Compilers and Translators:

Software Verification Tools

Lecture 13: Applications of Interprocedural Analysis

October 18, 2007

- Review
- Context-sensitive vs. context-insensitive analysis
- Call strings
- Cloning-based context-sensitive analysis
- Summary-based context-sensitive analysis
- Pointer alias analysis
- SQL injections
- Buffer overflows

- Intraprocedural vs. interprocedural analysis
- Call graphs

- Context-insensitive interprocedural analysis treats each call and return statement as goto operations ignoring the order of the calls.
- We can model this kind of analysis with a super control-flow graph (like the PDG) which is a control-flow graph with additional edges connecting each call site to the beginning of the procedure it calls and each return statement to the instruction following the call site.
- A context-sensitive analysis keeps track of the context in which each procedure was called.

```
for (i = 0; i < n; i++) {
c1: t1 = f(0);
c2: t2 = f(243);
c3: t3 = f(243);
X[i] = t1 + t2 + t3;
}
int f(int v) {
return (v+1);
}
```

- A calling context is defined by the contents of the entire call stack.
We refer to the string of call sites on the stack as the
*call string*. - Consider a modification of the above program where the calls to f are now calls to g, which then calls f:

```
for (i = 0; i < n; i++) {
c1: t1 = g(0);
c2: t2 = g(243);
c3: t3 = g(243);
X[i] = t1 + t2 + t3;
}
int g(int v) {
c4: return f(v);
}
int f(int v) {
return (v+1);
}
```

- In cloning-based context-sensitive analysis we create a conceptual clone of the procedure for each context of interest and then apply a context-insensitive analysis to the cloned call graph.
- In practice we do not clone the procedure; we use an internal data structure to keep track of the analysis results on each clone.
- A cloned version of the above program is shown here:

```
for (i = 0; i < n; i++) {
c1: t1 = g(0);
c2: t2 = g(243);
c3: t3 = g(243);
X[i] = t1 + t2 + t3;
}
int g(int v) {
c4.1: return f1(v);
}
int g(int v) {
c4.2: return f2(v);
}
int g(int v) {
c4.3: return f3(v);
}
int f1(int v) {
return (v+1);
}
int f2(int v) {
return (v+1);
}
int f3(int v) {
return (v+1);
}
```

- In summary-based context-sensitive analysis we create a concise description ("summary") of the observable behavior of each procedure.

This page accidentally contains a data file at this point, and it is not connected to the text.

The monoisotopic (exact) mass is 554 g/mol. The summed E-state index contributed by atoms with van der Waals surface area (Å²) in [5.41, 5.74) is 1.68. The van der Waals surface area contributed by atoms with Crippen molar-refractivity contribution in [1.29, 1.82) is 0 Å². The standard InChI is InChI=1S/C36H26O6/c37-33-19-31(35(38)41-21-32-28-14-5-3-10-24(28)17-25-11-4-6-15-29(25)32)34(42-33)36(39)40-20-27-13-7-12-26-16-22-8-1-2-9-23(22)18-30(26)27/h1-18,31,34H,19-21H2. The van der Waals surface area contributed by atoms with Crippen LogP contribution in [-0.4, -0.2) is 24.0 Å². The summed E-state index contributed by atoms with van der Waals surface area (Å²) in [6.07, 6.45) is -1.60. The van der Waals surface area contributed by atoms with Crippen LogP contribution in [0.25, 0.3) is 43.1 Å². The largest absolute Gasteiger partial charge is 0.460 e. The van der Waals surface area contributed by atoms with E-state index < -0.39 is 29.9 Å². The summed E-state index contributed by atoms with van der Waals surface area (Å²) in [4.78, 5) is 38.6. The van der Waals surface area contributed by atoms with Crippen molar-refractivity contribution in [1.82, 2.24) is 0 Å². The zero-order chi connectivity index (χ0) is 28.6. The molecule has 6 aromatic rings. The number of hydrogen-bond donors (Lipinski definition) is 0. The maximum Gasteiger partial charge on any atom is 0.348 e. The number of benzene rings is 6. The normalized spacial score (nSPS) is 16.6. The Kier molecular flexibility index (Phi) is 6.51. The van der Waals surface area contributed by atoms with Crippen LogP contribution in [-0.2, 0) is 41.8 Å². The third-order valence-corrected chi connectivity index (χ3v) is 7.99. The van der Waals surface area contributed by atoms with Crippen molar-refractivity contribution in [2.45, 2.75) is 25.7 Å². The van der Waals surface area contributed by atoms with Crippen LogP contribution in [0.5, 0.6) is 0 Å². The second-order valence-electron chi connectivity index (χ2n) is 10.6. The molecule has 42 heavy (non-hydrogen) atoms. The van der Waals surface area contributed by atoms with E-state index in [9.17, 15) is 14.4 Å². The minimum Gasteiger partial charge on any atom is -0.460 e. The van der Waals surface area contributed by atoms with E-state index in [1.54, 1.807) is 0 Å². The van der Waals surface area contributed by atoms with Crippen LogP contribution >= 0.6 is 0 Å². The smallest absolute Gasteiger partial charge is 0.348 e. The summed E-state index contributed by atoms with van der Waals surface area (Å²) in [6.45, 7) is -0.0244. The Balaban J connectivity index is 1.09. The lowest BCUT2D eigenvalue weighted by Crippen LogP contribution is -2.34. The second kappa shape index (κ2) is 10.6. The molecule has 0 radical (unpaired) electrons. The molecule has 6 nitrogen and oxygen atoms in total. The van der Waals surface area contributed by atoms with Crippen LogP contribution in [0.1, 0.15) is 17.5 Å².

- The purpose of the summary is to avoid reanalyzing the procedure body at each invoking call site.
- Each procedure is represented by a region with a single entry point.
- A procedure region can be nested within several different outer regions.
- The analysis has two parts:
- A bottom-up phase that computes a transfer function to summarize the effect of a procedure.
- A top-down phase that propagates caller information to compute callee results.
- The following program shows the result of propagating all possible constant arguments to the function f in the program in section (4) above:

```
for (i = 0; i < n; i++) {
c1: t1 = f0(0);
c2: t2 = f243(243);
c3: t3 = f243(243);
X[i] = t1 + t2 + t3;
}
int f0(int v) {
return (1);
}
int f243(int v) {
return (244);
}
```

- We can improve the accuracy of program analyses if we can determine whether two pointers can be aliases of one another.
- If we can determine that p and q cannot point to the same location in the following code fragment, then we can conclude that x is 1 at the end of the third statement.

```
*p = 1;
*q = 2;
x = *p;
```

- Suppose a banking application uses a relation:

```
AcctData(name, password, balance)
```

```
SELECT balance FROM AcctData
WHERE name = ':n' and password = ':p'
```

```
n = Charles Dickens' --
p = who cares
```

```
SELECT balance FROM AcctData
WHERE name = 'Charles Dickens' --' and password = 'who cares'
```

```
SELECT balance FROM AcctData
WHERE name = 'Charles Dickens'
```

- ALSU, Sect. 12.2.

aho@cs.columbia.edu